What I Did On My Summer Vacation

It's not quite "Around The World In Eighty Fucks," but whether you're vacationing at home or abroad this year, Foreign Affairs should be tucked in your suitcase. There's some sights to behold that you won't want to miss.
Published:
Pros:
The armchair traveler's paradise, exotica and erotica on a collision course with bed.
Cons:
Aside from a pronounced sense of restlessness, counting the days till my next paid vacation... none
Rating by reviewer:
5
extremely useful review
Swimsuit, sunblock, shades...we all know the things that we tick off on the shopping list before venturing away for a foreign vacation. But there's another one that we rarely mention, least of all to ourselves but which, so long as we play our cards just right, will inevitably be on the agenda at some point.

Sex.

A lover.

A holiday romance.

A foreign affair.

Twenty-one stories, twenty-one exotic locations. And yes, I'm including Biloxi, Mississippi, in there, because Gwen Masters paints it in such livid brushstrokes that you'd need to be soulless not to fall in lust there. "His voice was low and reminded me of a sultry summer might in the South...." Who can resist?

Actually, there's very little resisting going on in these pages. In Hanoi, where Christine Bellerose kicks off by announcing "I'm going to spend a hell of a horny summer," and then proceeds to live up to her promise. In the Colorado Rockies where Cheyenne Blue finds a delicious "oh God" in the arms of "a basin-cut Baptist with salvation eyes," and she teaches him to eat her in the cramped confines of a car. Manchester, England, for twelve fucks in a week (that's 1.714285714 fucks a day, calculates author Des Ariel), Beijing for some Peking Duck and whatever else Linda Jarvin can rhyme with that... round and round the world we go, but this is not just a litany of places names recited from a bed that could be anywhere. Foreign Affairs is a travelogue too, a collection of stories that make you feel as though you can feel the place, and maybe even certain that the author's been there, too.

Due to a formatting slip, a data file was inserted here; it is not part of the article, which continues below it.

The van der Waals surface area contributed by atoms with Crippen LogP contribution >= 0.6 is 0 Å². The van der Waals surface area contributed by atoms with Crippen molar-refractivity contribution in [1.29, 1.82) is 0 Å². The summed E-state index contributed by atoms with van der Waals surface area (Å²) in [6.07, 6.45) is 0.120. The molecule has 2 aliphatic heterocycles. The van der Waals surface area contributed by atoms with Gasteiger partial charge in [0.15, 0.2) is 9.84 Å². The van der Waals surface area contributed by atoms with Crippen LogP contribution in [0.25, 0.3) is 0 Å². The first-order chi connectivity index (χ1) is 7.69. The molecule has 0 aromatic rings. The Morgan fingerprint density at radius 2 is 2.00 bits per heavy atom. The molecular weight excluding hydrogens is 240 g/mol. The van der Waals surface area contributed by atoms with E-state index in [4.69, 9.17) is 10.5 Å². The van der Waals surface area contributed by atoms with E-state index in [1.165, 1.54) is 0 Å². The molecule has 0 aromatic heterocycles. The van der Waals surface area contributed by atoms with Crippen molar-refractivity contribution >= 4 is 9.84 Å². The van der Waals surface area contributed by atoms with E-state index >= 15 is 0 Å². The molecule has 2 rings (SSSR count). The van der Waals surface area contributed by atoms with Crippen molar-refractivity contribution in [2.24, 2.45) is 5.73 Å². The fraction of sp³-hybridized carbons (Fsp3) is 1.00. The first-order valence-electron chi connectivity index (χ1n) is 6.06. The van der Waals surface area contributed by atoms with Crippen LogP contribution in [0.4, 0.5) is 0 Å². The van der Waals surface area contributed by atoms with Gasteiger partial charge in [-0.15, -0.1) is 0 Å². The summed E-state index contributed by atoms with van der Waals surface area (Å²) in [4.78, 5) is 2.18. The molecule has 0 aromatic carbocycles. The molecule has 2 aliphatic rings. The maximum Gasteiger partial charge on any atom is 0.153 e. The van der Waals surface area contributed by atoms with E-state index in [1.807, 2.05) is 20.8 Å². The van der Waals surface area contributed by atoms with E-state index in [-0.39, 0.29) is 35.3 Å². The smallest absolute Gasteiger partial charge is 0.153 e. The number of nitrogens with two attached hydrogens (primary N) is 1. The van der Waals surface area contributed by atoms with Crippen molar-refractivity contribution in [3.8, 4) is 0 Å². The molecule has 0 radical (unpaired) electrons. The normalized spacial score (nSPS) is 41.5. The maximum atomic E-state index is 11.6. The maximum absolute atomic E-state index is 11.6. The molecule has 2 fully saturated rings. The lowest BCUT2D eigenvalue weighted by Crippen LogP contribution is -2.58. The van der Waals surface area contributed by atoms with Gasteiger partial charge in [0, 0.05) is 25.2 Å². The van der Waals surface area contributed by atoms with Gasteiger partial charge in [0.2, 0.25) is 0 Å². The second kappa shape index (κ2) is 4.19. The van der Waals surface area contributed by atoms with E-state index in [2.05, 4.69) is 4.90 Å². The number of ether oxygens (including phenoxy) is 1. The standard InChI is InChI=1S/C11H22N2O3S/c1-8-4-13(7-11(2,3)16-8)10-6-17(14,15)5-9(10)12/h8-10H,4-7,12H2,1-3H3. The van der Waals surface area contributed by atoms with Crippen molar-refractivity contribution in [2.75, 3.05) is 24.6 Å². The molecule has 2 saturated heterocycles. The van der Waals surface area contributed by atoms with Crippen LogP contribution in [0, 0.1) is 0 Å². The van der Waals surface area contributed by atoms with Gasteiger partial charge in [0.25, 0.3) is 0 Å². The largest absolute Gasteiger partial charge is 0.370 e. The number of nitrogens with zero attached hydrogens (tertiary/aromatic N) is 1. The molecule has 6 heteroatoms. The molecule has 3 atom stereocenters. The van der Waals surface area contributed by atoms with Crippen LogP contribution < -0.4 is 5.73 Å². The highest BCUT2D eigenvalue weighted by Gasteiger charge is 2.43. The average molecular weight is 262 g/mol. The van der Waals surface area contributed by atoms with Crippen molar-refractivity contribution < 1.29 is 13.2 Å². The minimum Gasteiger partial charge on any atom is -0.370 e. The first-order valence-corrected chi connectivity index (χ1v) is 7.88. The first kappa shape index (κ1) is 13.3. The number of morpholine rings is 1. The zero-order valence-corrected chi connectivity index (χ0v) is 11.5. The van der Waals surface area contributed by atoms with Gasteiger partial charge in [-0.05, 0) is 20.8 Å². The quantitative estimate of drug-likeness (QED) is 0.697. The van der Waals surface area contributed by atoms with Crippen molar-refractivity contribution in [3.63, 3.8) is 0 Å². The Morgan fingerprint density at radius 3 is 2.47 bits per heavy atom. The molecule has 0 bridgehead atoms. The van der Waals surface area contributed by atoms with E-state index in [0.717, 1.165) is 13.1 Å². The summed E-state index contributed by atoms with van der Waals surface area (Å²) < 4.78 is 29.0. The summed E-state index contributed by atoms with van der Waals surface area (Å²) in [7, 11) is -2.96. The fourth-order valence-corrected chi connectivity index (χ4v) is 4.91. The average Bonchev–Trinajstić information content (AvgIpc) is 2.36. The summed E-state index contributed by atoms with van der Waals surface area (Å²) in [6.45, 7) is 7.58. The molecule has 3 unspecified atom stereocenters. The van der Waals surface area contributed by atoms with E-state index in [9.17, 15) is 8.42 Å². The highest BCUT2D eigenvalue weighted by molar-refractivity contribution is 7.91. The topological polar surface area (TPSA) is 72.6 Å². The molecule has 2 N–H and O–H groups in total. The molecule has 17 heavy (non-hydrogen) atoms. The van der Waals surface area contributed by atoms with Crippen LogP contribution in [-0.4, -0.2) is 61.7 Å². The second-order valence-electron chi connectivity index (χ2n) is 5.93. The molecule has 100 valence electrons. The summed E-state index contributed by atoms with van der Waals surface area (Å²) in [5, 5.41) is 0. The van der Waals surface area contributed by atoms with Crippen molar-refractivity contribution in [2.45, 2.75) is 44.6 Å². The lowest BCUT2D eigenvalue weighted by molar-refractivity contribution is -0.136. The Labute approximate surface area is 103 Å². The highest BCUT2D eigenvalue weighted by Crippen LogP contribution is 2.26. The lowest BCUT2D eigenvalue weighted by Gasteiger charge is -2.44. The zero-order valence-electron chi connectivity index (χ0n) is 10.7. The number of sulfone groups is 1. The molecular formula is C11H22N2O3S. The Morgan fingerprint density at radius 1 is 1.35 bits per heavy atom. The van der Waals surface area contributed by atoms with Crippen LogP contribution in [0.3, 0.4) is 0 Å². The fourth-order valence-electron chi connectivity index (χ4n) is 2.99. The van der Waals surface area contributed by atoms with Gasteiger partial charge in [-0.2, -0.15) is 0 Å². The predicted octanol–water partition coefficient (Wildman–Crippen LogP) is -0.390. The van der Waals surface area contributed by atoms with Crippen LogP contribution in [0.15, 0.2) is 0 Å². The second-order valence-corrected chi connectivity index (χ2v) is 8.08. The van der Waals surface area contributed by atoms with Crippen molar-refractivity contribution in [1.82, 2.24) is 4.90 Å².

Glimpses of local color, tastes of regional fancy, the little things that tourists always see that the residents forgot about years ago. The different ways in which a lover speaks, the pet names he whispers that are common in his tongue, but imploringly exotic in your own homespun ears. It sounds silly until you think about it, but even his cum can taste like none you've ever sampled, because his regional diet is like none you've ever tried.

So Diane LeBow leaps out of the way when her Egyptian lover says "I am going to throw," only to learn that in colloquial Arabic he was about to ejaculate. And Sage Vivant wonders why two guys keep on pestering her, till her jealous boyfriend tells her his theory - "American women are easy targets for Greek men."

Romance is in the air. Not every story revolves around an impassioned encounter with the traditional stranger. Some involve the partner or friend who took the trip alongside the storyteller; some then add a third for an even more exotic blend. Lisabet Sarai's "Vows" is vivacious, a touristy couple visiting a Buddhist temple on the Mekong, arguing over which of them should be permitted to fuck one particular monk. Which may or may not contravene the monk's vows, but he doesn't appear that worried if it does.

Around and around the world we go, until the very act of reading feels like a vacation of a sort, and when you finally lay the book to one side, you're browsing the atlas while the Travel Channel babbles, wondering where to begin your own explorations? Romania sounds raunchy, but Baja's even hotter. The English have the accents, but Jamaica has the rum. Or maybe you'll just stick a pin in the map, and hope that the Gods of lust catch the symbolism.

Happy holidays, everyone!
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Comments
  • Zombirella
    Zombirella  
    I've wish listed it! Thanks for the review.
  • SMichelle
    SMichelle  
    Nice review.
  • XxXxX
    XxXxX  
    Great job, thanks for sharing!
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